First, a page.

OK, so here's another in my series on The Most Incomprehensible Things About America. Today's installment has to do with the perennial “venue” controversy, especially when it comes to serious crimes. Like murder, for example. And the scenario is always the same. The “alleged perpetrator” is being held in jail on multiple charges... he (or occasionally she) hires a lawyer, or one is provided through the good offices of the taxpayers... and the question of the place of trial comes up. Now surely, through most of human history, when trials were held at all they were held pretty darned close to the scene of the crime – the same district, town, village, city ward, whatever. It made perfect sense; the local community was the one that suffered the loss, they knew the offended party (or were the offended party) and they should be the ones to see to it that justice is done. Right? Wrong! Now it turns out that any trial can be moved far afield because of “pre-trial publicity” -- presumably biased against the defendant. But wait a minute! Where did all this “pre-trial publicity” come from? Well, it was typically initiated, and perpetuated, by law enforcement officials... who never seem to learn to keep their big mouths shut, because if they don't the trial (and the perp) will be taken totally out of their hands, and out of their sphere of influence, and -- who knows? -- might wind up being tried in some mush-headed liberal community and get off scot-free. But where did we get this idea that suspects had to be tried hundreds of miles from the scene of the crime in order to insure objectivity and impartiality? Are defense lawyers so incompetent that they can't effectively counterbalance the crushing pressure of local media... and the angry crowds assembled outside the courthouse with pitchforks, torches, and nooses? That's the impression one gets. And the issue is similar to, if not exactly the same, as this notion of having to pick a completely “unbiased” jury... which in these times of 24-7 news coverage on radio, TV, the press, and the Internet usually means people who are so clueless and out of touch, or simply idiotic, that they haven't heard anything about the case, or if they have they've been unable to “form an opinion” about it. But I say again, the local community has the right to try wrongdoers who have caused it harm, and it also has the right to form opinions – which are, hopefully, subject to modification through arguments and evidence in court. You show me someone who has no opinions, or is incapable of forming any, and I'll show you someone who should never be on a jury. For one thing, everyone is supposed to be tried by “a jury of his peers”, right? Well then, whose “peers” are they who are only chosen based on their invincible ignorance? Certainly not mine!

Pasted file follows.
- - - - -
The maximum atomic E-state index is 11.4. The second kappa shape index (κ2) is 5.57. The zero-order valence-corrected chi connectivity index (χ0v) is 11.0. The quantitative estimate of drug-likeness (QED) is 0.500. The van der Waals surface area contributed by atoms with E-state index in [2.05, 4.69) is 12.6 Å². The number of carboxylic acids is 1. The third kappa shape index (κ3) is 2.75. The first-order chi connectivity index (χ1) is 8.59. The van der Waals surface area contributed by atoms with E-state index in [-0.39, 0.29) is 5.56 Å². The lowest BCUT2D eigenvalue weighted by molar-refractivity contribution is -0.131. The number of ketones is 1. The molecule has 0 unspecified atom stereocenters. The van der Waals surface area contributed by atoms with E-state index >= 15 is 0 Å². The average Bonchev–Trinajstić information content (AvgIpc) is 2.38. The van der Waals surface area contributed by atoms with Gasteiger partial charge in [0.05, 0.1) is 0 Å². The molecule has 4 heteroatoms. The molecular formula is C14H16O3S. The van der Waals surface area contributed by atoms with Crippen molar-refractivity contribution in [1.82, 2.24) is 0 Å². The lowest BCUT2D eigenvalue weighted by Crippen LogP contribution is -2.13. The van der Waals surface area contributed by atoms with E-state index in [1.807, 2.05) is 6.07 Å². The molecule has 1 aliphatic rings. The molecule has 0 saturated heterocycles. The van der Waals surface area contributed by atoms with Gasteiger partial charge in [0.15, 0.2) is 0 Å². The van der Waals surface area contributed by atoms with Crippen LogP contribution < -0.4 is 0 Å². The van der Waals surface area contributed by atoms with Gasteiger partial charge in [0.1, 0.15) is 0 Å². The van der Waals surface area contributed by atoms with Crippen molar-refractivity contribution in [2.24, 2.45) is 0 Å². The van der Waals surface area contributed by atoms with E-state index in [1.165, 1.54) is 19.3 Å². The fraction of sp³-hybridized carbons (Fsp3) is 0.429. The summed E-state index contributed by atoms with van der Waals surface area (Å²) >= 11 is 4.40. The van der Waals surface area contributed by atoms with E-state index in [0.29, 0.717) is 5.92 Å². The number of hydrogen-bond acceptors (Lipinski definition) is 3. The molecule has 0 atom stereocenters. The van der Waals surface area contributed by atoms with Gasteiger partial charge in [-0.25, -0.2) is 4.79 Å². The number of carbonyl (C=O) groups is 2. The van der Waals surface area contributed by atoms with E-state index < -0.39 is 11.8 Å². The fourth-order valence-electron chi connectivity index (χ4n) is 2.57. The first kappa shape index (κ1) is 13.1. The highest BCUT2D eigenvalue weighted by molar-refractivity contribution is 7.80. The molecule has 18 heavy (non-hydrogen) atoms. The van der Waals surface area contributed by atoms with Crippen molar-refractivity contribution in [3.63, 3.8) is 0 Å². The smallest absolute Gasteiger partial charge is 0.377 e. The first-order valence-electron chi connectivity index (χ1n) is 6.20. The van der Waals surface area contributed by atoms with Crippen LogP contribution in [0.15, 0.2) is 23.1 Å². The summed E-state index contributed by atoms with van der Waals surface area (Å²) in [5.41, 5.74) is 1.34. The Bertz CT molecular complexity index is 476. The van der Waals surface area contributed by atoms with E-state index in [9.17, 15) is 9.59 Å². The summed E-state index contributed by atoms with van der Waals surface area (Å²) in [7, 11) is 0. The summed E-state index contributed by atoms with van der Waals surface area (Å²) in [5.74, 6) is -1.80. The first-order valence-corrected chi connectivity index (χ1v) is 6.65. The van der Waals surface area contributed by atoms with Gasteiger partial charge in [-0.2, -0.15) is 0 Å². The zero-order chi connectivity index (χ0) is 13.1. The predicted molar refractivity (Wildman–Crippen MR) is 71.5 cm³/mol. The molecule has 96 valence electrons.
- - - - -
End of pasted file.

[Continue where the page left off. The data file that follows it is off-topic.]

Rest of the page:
A recent example – one of many – from this area will illustrate. A man accused of having killed three Pittsburgh police officers last April must himself be astonished that, of 93 prospective jurors, “10 said they had not read or heard about the case”. This is in the face of continuous news converage in all local media for weeks afterwards. They probably haven't heard about 9-11 yet, either – not to mention who is currently president. Who _are_ these people? Most mental patients have a keener awareness of current events than this. But to go on -- “32 said they could not set aside what they know about the case to be fair and impartial.” OK... but is what they already know going to differ significantly from what they'll find out in the courtroom? Anything they don't already know, they're going to find out there. What sort of magic quality does courtroom testimony have that normal “news” doesn't? When the jury finally retires to the jury room to decide on a verdict, have they been rendered any more “fair and impartial” than they were on the first day of the trial? My suspicion is that just the opposite has happened. So where is the demonstration of damages from pre-trial publicity? Then -- “38 said they have a set opinion about the case.” OK, these might be slightly tougher nuts to crack, but once again, they will, in fact, be present at the trial, and will be privy to all the evidence and testimony that can be brought to bear. So isn't it possible that their “set opinion” might not be so set after all?